The News Courier in Athens, Alabama

State and Nation

November 21, 2012

Drivers pay more for gas, but still give thanks

(Continued)

NEW YORK/NEW JERSERY:

The long lines are gone but motorists in New York and New Jersey are still paying as much as 30 cents more per gallon than they did a year ago. Even before Superstorm Sandy, drivers in the both states — and elsewhere in the Northeast — were paying higher prices because refinery issues caused temporary supply shortages in late summer. Just as supplies were being replenished, Sandy hit. Refineries were shut down, oil imports were delayed and many gas stations were without power. Drivers who didn't want to risk running out of gas waited on lines for hours to fill up. New Jersey and then New York imposed gas rationing. Prices rose more than 10 cents in New York City, Long Island and certain parts of New Jersey, according to AAA.

NEW YORK:

Wednesday average price: $3.92/gal

Versus year ago: Up 27 cents

NEW JERSEY:

Wednesday's average price: $3.55

Versus year ago: Up 30 cents

WASHINGTON:

Gas prices have dropped about 70 cents after jumping above $4 a gallon in May. Most drivers are now getting a discount of about 20 cents compared with last year.

The reason: West Coast refineries, which had been closed for fires or other maintenance, are operating again. That includes BP's Cherry Point refinery in Blaine, Wash. Washington also is benefiting from cheaper crude delivered by rail from the Bakken shale region in North Dakota, where oil production is booming. Bakken crude is on average about $4 cheaper than oil at the Clearbrook, Minn., pricing hub, says Tom Kloza, chief oil analyst at Oil Price Information Service.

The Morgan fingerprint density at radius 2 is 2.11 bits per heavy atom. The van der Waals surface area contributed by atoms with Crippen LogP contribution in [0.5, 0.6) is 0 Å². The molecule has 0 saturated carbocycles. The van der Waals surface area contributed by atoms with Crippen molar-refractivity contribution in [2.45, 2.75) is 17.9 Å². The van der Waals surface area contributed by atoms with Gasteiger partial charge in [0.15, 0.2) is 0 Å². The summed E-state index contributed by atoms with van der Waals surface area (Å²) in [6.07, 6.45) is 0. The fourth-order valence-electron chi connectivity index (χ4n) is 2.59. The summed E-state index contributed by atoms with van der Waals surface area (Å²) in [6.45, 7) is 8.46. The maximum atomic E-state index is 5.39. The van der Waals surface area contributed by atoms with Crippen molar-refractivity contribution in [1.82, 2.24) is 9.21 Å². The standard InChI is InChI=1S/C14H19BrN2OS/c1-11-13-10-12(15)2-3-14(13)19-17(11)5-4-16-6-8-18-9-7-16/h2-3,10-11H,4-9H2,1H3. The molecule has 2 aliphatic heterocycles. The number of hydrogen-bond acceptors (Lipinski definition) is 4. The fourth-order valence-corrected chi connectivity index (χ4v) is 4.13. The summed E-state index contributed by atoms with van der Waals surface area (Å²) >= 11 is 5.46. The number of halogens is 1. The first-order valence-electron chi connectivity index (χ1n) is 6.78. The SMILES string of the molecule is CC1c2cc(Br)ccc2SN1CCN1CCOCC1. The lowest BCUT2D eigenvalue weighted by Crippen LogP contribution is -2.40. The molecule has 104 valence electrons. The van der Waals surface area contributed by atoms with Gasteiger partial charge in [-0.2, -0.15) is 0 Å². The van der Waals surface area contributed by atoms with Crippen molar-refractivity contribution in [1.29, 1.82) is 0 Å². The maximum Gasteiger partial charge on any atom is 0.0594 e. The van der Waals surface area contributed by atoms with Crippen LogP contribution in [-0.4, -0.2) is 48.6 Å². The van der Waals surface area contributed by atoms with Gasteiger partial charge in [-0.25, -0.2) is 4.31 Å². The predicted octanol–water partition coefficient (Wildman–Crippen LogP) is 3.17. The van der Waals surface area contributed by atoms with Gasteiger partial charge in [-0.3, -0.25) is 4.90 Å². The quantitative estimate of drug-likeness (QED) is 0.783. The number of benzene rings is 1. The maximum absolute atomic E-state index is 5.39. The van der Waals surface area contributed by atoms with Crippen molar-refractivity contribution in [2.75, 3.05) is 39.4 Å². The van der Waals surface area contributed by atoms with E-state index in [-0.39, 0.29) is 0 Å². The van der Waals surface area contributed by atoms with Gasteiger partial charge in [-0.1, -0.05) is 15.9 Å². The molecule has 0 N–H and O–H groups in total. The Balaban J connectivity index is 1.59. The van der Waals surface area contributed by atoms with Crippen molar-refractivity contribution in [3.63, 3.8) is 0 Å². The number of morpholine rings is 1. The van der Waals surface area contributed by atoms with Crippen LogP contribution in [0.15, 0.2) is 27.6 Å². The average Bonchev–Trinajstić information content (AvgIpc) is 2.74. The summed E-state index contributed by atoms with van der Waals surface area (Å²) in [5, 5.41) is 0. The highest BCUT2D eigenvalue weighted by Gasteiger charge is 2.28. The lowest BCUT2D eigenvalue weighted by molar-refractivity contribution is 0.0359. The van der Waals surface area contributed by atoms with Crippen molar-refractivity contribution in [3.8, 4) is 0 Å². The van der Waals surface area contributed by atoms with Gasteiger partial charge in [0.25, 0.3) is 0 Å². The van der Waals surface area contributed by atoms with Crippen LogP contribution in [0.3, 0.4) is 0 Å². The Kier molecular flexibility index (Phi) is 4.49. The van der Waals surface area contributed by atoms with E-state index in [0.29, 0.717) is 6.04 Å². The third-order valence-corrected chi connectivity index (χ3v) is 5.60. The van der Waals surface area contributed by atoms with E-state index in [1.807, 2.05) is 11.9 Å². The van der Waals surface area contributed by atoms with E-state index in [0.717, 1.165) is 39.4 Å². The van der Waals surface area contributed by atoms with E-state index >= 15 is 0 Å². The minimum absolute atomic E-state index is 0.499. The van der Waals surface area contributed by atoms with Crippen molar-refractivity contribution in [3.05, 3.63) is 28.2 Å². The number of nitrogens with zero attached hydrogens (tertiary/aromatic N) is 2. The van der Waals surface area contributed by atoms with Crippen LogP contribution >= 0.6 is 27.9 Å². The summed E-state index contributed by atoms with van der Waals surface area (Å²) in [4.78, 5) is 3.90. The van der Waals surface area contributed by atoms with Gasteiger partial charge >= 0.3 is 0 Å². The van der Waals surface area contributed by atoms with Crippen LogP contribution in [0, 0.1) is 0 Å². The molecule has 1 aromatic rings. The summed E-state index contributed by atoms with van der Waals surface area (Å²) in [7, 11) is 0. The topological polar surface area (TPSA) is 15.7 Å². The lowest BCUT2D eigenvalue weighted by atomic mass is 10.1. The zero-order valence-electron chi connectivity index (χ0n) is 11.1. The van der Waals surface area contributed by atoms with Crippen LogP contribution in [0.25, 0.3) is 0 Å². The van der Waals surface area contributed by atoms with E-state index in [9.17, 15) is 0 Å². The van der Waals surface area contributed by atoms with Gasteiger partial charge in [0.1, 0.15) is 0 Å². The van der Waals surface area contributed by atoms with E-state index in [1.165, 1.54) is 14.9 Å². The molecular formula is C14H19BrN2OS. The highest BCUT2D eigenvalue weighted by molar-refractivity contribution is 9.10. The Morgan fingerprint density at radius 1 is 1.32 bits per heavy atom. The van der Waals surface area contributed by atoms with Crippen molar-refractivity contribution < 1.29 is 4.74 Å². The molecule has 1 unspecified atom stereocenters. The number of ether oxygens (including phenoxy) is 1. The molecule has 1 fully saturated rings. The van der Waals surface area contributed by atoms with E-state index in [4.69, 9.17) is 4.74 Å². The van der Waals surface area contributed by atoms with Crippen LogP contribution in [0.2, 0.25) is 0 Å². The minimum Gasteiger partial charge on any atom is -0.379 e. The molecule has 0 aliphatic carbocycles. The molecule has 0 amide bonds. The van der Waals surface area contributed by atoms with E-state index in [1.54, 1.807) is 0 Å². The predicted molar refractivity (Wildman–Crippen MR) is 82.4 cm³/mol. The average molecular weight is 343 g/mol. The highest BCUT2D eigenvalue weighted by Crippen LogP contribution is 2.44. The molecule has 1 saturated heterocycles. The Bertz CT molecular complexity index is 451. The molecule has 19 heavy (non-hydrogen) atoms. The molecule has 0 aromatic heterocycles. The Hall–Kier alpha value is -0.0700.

Wednesday average price: $3.51

Versus year ago: Down 19 cents

UTAH/NEVADA:

Utah's gain has been Nevada's loss — and in this case Nevada is happier. Utahns are paying about 30 cents more per gallon than last year. Traditionally, the gas produced by Utah's five refineries was kept in-state, meaning lower gas prices, particularly when demand fell during the winter. That changed in the fall of 2011 when a pipeline opened between Utah and Las Vegas. That's taken the extra capacity away from Utah and helped balance supplies in Nevada, which also gets some gasoline from California, Kloza said. The average price for gas in Las Vegas is about 6 cents cheaper than Utah's state average. A year ago, Utah prices were about 18 cents cheaper than in Las Vegas.

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